LLC owners: If a borrower is an LLC, then the amount of its owner’s compensation that can be included for forgiveness purposes is determined based upon how the LLC’s business was organized and elected to be taxed for federal tax filing purposes for tax year 2019, or if a new business, the expected tax filing situation for 2020, whether as an S corporation, partnership or sole proprietorship, as outlined above.
Loan Forgiveness Nonpayroll Costs FAQs
Can nonpayroll costs incurred prior to the Covered Period be used for forgiveness? Yes, nonpayroll costs are treated in the same manner as payroll costs for purposes of forgiveness. Thus, if mortgage interest, rent or utility payments are made during the Covered Period, those payments can be counted, even if the expense actually was incurred prior to the Covered Period. For example, if the Covered Period began on May 4, 2020, and on May 15th the borrower paid mortgage interest,. rent or utility bills (in each case relating to obligations or leases dated prior to February 15, 2020), those payments are eligible nonpayroll expenses, even if the payments relate to interest, rent or utility expenses incurred in April, prior to the Covered Period.
What other clarifications were made relating to nonpayroll costs?
- The Alternative Payroll Covered Period is not available for determining nonpayroll costs, even if the borrower uses the Alternative Payroll Covered Period for calculating its payroll costs. All nonpayroll costs must be paid during the Covered Period or be incurred during the Covered Period and paid on or before the next regular billing date following the end of the Covered Period.
- Only interest on secured loans (e.g., where real estate or personal property is pledged as collateral for the loan) is eligible as a nonpayroll expense for forgiveness purposes. The proceeds of a PPP loan may be used to pay interest on an unsecured loan incurred prior to February 15, 2020 under the CARES Act, but that interest is not eligible for forgiveness.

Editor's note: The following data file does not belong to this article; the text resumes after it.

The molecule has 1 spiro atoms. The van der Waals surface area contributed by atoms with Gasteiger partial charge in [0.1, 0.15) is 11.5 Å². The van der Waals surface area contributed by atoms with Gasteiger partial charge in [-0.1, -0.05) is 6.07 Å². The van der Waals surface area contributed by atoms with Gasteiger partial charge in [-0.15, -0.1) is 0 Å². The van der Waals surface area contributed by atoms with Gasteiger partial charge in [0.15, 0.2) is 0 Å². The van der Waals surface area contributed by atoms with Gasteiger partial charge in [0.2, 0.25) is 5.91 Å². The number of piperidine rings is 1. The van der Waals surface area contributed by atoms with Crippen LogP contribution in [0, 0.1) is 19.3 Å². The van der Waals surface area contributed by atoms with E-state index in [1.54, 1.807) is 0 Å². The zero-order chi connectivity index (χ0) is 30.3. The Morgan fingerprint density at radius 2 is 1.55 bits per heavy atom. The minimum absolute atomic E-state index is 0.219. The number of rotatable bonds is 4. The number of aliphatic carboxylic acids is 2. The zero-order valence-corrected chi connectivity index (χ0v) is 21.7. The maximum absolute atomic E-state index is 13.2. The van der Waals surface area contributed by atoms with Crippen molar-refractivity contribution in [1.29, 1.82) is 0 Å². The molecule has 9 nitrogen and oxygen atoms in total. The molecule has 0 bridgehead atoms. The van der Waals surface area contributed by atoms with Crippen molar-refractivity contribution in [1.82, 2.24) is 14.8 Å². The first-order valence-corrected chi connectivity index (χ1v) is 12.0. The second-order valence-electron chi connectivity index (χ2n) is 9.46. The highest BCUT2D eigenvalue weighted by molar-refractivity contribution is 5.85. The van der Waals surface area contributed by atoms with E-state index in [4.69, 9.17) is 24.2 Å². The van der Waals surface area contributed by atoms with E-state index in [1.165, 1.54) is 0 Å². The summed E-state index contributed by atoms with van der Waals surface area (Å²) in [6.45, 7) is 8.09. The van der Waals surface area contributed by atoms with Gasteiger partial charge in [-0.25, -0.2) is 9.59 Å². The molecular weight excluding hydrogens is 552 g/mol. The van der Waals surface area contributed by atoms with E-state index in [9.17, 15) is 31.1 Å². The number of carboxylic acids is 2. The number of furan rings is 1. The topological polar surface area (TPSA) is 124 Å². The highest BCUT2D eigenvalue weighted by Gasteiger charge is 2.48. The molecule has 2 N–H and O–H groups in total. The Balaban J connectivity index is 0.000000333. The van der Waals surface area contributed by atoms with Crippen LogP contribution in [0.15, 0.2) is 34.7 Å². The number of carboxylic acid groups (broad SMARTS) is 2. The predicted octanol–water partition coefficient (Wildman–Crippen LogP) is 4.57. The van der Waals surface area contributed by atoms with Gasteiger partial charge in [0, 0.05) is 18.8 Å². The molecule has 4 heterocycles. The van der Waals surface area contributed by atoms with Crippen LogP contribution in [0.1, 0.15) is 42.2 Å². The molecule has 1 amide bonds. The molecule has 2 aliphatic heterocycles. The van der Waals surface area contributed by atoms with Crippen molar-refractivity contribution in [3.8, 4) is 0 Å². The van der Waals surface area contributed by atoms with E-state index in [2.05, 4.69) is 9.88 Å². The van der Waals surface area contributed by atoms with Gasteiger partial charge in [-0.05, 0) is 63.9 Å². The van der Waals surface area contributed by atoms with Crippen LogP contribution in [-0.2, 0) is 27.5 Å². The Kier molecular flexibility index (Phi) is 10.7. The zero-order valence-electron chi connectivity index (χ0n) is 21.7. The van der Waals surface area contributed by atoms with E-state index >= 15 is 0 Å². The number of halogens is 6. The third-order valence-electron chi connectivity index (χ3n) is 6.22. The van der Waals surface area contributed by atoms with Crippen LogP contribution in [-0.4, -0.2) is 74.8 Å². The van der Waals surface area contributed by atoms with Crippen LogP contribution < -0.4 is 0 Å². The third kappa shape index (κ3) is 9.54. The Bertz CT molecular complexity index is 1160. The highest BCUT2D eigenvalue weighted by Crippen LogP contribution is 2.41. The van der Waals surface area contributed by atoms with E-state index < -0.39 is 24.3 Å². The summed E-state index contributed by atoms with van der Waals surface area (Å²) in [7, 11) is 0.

- If a secured loan or lease was in effect prior to February 15, 2020, then the interest or rent payment is eligible for forgiveness even if the loan is refinanced or the lease is renewed after February 15, 2020.
- The CARES Act also included as an eligible nonpayroll expense a “payment for the distribution of . . . transportation.” The SBA interprets this as “transportation utility fees assessed by state and local governments” (e.g., fees for local bus streetcar or light rail services).
Loan Forgiveness Reductions FAQs
What safe harbor exists from forgiveness reduction if a borrower reduced its FTE count during the Covered Period but offered to rehire one or more employees and the employees declined the offer? In earlier guidance, the SBA stated that a borrower could exclude an employee as an FTE reduction if the employer offered to rehire that employee and the employee declined the offer. However, the Paycheck Protection Program Flexibility Act of 2020 added a similar but much more limited safe harbor, and the SBA abandoned its previous guidance in favor of the language in the statute. As a result, in order to exclude an FTE reduction, the borrower now must document in good faith each of the following:
1) an inability to rehire individuals who were employees of the borrower on February 15, 2020;
2) an inability to hire similarly qualified individuals for unfilled positions on or before December 31, 2020; and
3) that the borrower informed the applicable state unemployment insurance office of any employee’s rejected rehire offer within 30 days after the employee’s rejection.
For this purpose, the borrower’s documentation should include the written offer to rehire an individual, written evidence of the person’s rejection, and written evidence of efforts to hire a similarly qualified individual. Unfortunately, the SBA still has not addressed what makes an individual “similarly qualified” or what constitutes an “inability to hire” (e.g., is the high cost of recruiting, the need to pay a higher salary to the potential replacement or the cost of moving the individual a valid reason for the “inability,” or will only rejection of offers suffice?).
When calculating the FTE Reduction Exceptions in Table 1 of the PPP Schedule A Worksheet on the Loan Forgiveness Application, does the borrower include employees who made more than $100,000 in 2019 (i.e., those listed in Table 2 of the PPP Schedule A Worksheet)? The exception for FTE reduction applies to all employees. Thus, all employees (including employees listed on Table 2) should be shown on Table 1 of the PPP Schedule A Worksheet.
What employees are included in the calculation of the salary/wage rate reduction? Only “covered employees” are included in this calculation. A “covered employee” is a person who (1) was employed by the borrower at any time during the Covered Period or Alternative Payroll Covered Period (as applicable) whose principal place of residence is the United States and (2) received compensation from the borrower at an annualized rate of less than or equal to $100,000 for all pay periods in 2019 or was not employed by the borrower at any time during 2019. Employees who were paid more than $100,000 at any time during 2019 are not included in this calculation.
How does a borrower calculate the loan forgiveness reduction for salary or wage rates on the Loan Forgiveness Application? The SBA provided several examples of how these calculations are to be made, including: